The chukar partridge, Alectoris chukar, is also known as the chukar and the Indian chukar.
Bird length is 14 to 15 inches and the average weight is about 20 ounces. Both sexes have buffy-gray backs and wings with gray-tinged cap, breast and rump. The sides are boldly striped with slanting bands of black and chestnut. The throat and cheeks vary from white to tan bordered with a band of black extending from the top of the beak backward through the eyes an down the neck to the upper breast, forming a conspicuous "V" where they join. The bill, legs, and feet are red. Males usually have slightly larger spur-like knobs on the back of the lower legs.
Chukars prefer steep, rocky, semi-arid slopes. Low shrubs and rocky outcrops provide loafing or escape cover. Rabbit-brush, sagebrush, saltbush, and cheat grass vegetative associations below the juniper tree belt seem to be preferred. Water sources may be used extensively in late summer. Talus slopes with boulders large enough to conceal the birds seem preferred. Rocky slopes are to chukars what sagebrush is to sage grouse.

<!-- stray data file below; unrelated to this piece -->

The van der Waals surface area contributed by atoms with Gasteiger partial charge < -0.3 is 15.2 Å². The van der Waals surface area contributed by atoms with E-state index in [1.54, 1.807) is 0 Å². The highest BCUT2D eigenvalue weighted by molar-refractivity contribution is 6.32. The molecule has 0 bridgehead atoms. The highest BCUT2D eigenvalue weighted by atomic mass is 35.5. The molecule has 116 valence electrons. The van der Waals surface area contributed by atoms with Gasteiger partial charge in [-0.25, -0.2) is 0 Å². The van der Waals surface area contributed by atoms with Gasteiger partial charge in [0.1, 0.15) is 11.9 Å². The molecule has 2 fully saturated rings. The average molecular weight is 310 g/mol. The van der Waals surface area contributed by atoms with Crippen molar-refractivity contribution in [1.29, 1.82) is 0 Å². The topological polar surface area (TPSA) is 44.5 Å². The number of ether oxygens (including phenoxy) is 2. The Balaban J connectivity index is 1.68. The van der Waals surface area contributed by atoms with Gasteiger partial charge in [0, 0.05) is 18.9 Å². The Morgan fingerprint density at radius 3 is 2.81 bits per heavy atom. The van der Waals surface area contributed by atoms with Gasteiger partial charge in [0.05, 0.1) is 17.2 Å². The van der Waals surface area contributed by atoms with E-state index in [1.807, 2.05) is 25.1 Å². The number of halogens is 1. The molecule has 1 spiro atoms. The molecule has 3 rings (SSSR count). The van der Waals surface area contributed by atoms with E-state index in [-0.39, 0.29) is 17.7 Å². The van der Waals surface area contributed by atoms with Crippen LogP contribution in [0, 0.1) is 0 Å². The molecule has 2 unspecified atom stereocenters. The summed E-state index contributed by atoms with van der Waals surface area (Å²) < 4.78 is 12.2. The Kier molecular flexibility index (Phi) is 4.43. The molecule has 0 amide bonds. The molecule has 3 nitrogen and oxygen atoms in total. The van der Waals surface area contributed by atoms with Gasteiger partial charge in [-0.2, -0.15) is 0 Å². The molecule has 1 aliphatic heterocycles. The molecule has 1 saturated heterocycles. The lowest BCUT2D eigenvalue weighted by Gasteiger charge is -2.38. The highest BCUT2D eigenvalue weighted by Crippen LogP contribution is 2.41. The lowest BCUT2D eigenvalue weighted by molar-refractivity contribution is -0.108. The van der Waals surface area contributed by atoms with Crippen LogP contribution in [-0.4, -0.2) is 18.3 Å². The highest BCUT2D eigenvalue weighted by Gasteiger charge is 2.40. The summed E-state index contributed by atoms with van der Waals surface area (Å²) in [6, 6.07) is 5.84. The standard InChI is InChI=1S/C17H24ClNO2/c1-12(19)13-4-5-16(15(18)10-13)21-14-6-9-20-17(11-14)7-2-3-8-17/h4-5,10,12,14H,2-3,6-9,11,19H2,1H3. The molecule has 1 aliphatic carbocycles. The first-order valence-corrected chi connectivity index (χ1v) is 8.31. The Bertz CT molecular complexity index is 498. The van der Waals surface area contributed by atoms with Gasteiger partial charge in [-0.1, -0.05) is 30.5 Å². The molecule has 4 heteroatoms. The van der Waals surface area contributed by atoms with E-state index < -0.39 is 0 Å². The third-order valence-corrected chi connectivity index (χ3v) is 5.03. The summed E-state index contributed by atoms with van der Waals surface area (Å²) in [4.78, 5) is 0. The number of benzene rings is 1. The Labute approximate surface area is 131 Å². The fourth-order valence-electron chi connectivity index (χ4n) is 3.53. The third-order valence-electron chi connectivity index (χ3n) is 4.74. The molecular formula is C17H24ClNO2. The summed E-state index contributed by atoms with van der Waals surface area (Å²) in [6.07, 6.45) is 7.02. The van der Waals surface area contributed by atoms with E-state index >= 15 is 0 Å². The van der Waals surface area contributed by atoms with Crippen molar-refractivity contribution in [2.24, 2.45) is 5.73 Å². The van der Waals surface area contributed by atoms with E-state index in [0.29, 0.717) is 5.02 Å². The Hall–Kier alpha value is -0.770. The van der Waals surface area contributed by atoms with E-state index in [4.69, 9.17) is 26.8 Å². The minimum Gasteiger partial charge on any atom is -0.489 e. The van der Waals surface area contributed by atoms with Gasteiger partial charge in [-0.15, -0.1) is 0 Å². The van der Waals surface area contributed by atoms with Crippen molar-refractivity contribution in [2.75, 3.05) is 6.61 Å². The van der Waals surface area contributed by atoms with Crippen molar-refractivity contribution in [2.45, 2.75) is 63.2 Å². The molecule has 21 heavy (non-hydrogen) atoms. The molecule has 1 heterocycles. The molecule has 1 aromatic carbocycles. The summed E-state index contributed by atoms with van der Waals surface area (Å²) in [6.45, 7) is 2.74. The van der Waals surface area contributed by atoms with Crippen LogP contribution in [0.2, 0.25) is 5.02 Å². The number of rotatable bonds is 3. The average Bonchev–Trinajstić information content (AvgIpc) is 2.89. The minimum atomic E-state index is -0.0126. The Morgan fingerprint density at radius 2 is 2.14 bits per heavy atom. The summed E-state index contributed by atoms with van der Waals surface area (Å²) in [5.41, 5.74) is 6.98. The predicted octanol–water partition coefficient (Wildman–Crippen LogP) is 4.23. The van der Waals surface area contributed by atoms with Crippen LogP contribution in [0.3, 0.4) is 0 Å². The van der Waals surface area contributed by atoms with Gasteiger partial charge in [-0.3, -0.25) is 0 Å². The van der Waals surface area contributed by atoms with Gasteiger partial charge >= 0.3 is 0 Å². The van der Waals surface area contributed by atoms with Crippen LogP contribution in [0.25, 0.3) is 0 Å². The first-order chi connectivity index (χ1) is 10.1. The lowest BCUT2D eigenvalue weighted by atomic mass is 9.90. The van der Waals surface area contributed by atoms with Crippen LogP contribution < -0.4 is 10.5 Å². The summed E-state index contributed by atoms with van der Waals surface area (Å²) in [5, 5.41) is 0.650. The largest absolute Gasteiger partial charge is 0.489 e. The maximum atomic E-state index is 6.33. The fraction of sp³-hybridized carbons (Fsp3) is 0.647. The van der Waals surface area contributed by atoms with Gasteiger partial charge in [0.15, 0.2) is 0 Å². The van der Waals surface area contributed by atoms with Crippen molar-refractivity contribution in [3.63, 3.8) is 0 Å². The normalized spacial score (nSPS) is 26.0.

Chukars usually pair by mid-March. Nesting commences in late April or May. The nest is built on the ground, usually concealed by low-growing shrubs or clumps of grass. Incubation of the 10 to 20 buff, brown spotted eggs requires about 24 days. Males do not assist in incubation or care of the young.
Grass seeds, weed seeds, green leaves, and flowers are the principal food items. If available, waste grains and wild fruits are readily taken. Numerous insects are consumed during the summer. In winter, new growth cheat grass is extremely important.
The chukar is a native of the Middle East and Southern Asia. Intensive effort to establish this species in Utah began in 1951. By 1968, 186,000 chukars had been released at 191 different sites. This wide distribution, largely on public lands, provides the potential for increased hunter participation and harvest.